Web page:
I never desired to please the rabble. What pleased them, I did not learn; and what I knew was far removed from their understanding.
Is God willing to prevent evil, but not able? Then he is not omnipotent. Is he able, but not willing? Then he is malevolent. Is he both able and willing? Then whence cometh evil? Is he neither able nor willing? Then why call him God?
The things you really need are few and easy to come by; but the things you can imagine you need are infinite, and you will never be satisfied.
Both old and young alike ought to seek wisdom: the former in order that, as age comes over him, he may be young in good things because of the grace of what has been, and the latter in order that, while he is young, he may at the same time be old, because he has no fear of the things which are to come.
Men, believing in myths, will always fear something terrible, everlasting punishment as certain or probable . . . Men base all these fears not on mature opinions, but on irrational fancies, that they are more disturbed by fear of the unknown than by facing facts. Peace of mind lies in being delivered from all these fears.
It is possible to provide security against other ills, but as far as death is concerned, we men live in a city without walls.
If thou wilt make a man happy, add not unto his riches but take away from his desires.
If God listened to the prayers of men, all men would quickly have perished: for they are forever praying for evil against one another.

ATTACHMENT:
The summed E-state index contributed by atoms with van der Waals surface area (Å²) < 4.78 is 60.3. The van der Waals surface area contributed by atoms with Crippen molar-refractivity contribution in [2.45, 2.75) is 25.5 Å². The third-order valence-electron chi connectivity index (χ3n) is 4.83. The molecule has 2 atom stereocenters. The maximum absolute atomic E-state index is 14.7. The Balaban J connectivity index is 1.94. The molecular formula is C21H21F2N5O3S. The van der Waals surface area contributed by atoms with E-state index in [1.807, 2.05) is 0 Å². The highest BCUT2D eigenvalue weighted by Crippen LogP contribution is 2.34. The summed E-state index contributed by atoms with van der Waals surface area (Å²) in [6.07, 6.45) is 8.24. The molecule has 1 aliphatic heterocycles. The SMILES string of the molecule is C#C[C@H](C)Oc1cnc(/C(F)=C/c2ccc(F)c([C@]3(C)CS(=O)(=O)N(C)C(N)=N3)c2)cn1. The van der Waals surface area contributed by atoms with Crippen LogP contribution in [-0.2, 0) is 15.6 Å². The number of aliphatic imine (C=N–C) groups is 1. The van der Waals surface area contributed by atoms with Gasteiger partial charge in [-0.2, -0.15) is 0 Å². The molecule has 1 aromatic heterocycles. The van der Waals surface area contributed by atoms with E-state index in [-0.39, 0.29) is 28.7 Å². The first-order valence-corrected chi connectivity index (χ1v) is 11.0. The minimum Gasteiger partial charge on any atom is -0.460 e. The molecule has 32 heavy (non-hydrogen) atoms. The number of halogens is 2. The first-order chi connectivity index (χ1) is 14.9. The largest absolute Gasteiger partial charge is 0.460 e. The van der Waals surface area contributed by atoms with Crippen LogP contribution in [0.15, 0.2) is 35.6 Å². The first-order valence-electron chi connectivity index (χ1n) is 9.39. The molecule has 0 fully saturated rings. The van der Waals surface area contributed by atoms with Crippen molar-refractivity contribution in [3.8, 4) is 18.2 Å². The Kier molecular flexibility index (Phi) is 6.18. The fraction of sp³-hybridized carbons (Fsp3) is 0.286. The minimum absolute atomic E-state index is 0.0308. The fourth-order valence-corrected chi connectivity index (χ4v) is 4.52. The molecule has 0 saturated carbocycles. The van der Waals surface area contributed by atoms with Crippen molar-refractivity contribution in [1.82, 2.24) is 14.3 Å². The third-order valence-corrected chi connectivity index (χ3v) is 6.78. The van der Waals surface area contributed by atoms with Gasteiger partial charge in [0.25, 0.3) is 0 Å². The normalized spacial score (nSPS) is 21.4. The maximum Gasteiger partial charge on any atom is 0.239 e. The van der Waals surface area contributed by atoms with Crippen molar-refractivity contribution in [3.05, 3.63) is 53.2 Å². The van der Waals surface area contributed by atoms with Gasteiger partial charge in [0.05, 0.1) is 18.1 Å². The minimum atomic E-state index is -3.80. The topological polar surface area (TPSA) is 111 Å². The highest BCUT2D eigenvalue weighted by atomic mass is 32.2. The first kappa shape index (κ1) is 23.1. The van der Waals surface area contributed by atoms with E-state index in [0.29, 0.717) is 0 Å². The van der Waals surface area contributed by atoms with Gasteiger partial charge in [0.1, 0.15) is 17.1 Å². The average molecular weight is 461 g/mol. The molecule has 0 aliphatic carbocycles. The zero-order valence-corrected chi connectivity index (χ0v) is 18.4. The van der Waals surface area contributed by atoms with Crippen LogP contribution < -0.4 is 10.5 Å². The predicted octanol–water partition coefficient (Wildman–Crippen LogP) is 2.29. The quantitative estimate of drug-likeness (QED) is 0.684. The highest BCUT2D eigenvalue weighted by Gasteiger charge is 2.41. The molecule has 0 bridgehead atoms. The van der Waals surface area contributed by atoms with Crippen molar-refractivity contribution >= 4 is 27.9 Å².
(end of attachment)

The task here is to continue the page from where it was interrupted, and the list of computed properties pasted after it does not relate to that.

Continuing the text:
We do not so much need the help of our friends as the confidence of their help in need.
He who has peace of mind disturbs neither himself nor another.
It is folly for a man to pray to the gods for that which he has the power to obtain by himself.
There is no such thing as justice in the abstract; it is merely a compact between men.
Happiness is man’s greatest aim in life. Tranquility and rationality are the cornerstones of happiness.
There is nothing terrible in life for the man who realizes there is nothing terrible in death.
Most men are in a coma when they are at rest and mad when they act.
Death does not concern us, because as long as we exist, death is not here. And when it does come, we no longer exist.
Pleasure is the first good. It is the beginning of every choice and every aversion. It is the absence of pain in the body and of troubles in the soul.